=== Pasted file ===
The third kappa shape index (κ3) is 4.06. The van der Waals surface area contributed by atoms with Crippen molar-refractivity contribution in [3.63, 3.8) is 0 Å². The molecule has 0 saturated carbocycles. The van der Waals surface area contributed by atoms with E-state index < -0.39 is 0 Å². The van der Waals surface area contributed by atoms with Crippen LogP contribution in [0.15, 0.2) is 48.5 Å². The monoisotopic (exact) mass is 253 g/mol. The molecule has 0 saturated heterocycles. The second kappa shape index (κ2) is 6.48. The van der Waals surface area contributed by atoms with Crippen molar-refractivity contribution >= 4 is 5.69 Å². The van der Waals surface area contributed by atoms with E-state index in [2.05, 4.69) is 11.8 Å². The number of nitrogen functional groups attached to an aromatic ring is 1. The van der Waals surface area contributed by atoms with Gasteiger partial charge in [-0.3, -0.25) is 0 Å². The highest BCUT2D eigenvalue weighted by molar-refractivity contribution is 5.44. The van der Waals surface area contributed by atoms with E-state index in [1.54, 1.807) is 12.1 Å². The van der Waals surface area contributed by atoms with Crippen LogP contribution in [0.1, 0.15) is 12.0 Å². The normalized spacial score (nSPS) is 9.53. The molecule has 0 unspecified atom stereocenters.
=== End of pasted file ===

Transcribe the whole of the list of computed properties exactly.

The third kappa shape index (κ3) is 4.06. The van der Waals surface area contributed by atoms with Crippen molar-refractivity contribution in [3.63, 3.8) is 0 Å². The molecule has 0 saturated carbocycles. The van der Waals surface area contributed by atoms with E-state index < -0.39 is 0 Å². The van der Waals surface area contributed by atoms with Crippen LogP contribution in [0.15, 0.2) is 48.5 Å². The monoisotopic (exact) mass is 253 g/mol. The molecule has 0 saturated heterocycles. The second kappa shape index (κ2) is 6.48. The van der Waals surface area contributed by atoms with Crippen molar-refractivity contribution >= 4 is 5.69 Å². The van der Waals surface area contributed by atoms with E-state index in [2.05, 4.69) is 11.8 Å². The number of nitrogen functional groups attached to an aromatic ring is 1. The van der Waals surface area contributed by atoms with Gasteiger partial charge in [-0.3, -0.25) is 0 Å². The highest BCUT2D eigenvalue weighted by molar-refractivity contribution is 5.44. The van der Waals surface area contributed by atoms with E-state index in [1.54, 1.807) is 12.1 Å². The van der Waals surface area contributed by atoms with Crippen LogP contribution in [0.1, 0.15) is 12.0 Å². The normalized spacial score (nSPS) is 9.53. The molecule has 0 unspecified atom stereocenters.